Sugar futures rally on rising real, despite weight of Brazilian crush

01.08.2016

Sugar futures jumped, as the boost to price from surging Brazilian real outweighed the pressure from upbeat production data from the county's cane belt.

Data from the Brazilian cane body Unica showed sugar output in the country's Centre South region in the first half of July at 2.82m tonnes, up from 2.79m tonnes in the second half of June.

This was near-double the 1.45m tonnes achieved during the same period of last year, although was broadly in line with analyst expectations, with a Platt's survey forecasting production at 2.86m tonnes.

Cumulative Centre South sugar output so far this season is now running 30% ahead of last year, at 13.8m tonnes, Unica said.

Crushing exceeds expectations

The volume of cane processed during the second half of June was slightly down from the previous two-week period, at 46.75m tonnes, but well ahead of the pace of crushing a year before, thanks to much drier weather which allowed for uniterupted fieldwork.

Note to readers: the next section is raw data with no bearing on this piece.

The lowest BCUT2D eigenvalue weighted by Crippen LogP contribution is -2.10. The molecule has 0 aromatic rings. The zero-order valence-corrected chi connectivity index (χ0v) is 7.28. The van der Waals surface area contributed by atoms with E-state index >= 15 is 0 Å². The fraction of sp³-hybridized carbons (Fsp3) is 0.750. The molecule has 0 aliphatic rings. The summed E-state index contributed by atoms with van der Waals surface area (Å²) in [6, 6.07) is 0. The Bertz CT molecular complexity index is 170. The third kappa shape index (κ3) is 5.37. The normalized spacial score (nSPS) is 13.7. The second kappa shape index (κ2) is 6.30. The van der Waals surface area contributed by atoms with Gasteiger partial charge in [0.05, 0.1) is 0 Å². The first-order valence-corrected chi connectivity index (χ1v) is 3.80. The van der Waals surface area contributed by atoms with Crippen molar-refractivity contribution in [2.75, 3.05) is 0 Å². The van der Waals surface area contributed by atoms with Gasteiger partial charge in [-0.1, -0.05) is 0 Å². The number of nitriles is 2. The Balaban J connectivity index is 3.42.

The pace of crushing was slightly faster than that forecast by the Platt's survey of analysts.

And thanks to rising sugar prices, cane crushers are diverting more of their crop toward the sweetener, rather than to ethanol.

Real lifts prices

But the pace of recent crushing is well built into prices, and sugar markets soared as the Brazilian real rallied against the dollar, up 1.4% in mid-day deals.

The shift in the dollar real exchange rate was primarily driven by some disappointing US economic data.

The strength of real is supportive for sugar prices, as it reduces local currency returns for cane crushes in the world's top sugar exporter.

Sugar is particularly exposed to the exchange rate, as cane crushers have to choose between producing sugar, for export, and ethanol, which is mostly consumed domestically as a road fuel.

A stronger real makes ethanol production a more tempting prospect.

October raw sugar futures were up 1.6% in afternoon deals in New York, at 19.10 cents a pound, after reaching as high as 19.35 cents a pound.


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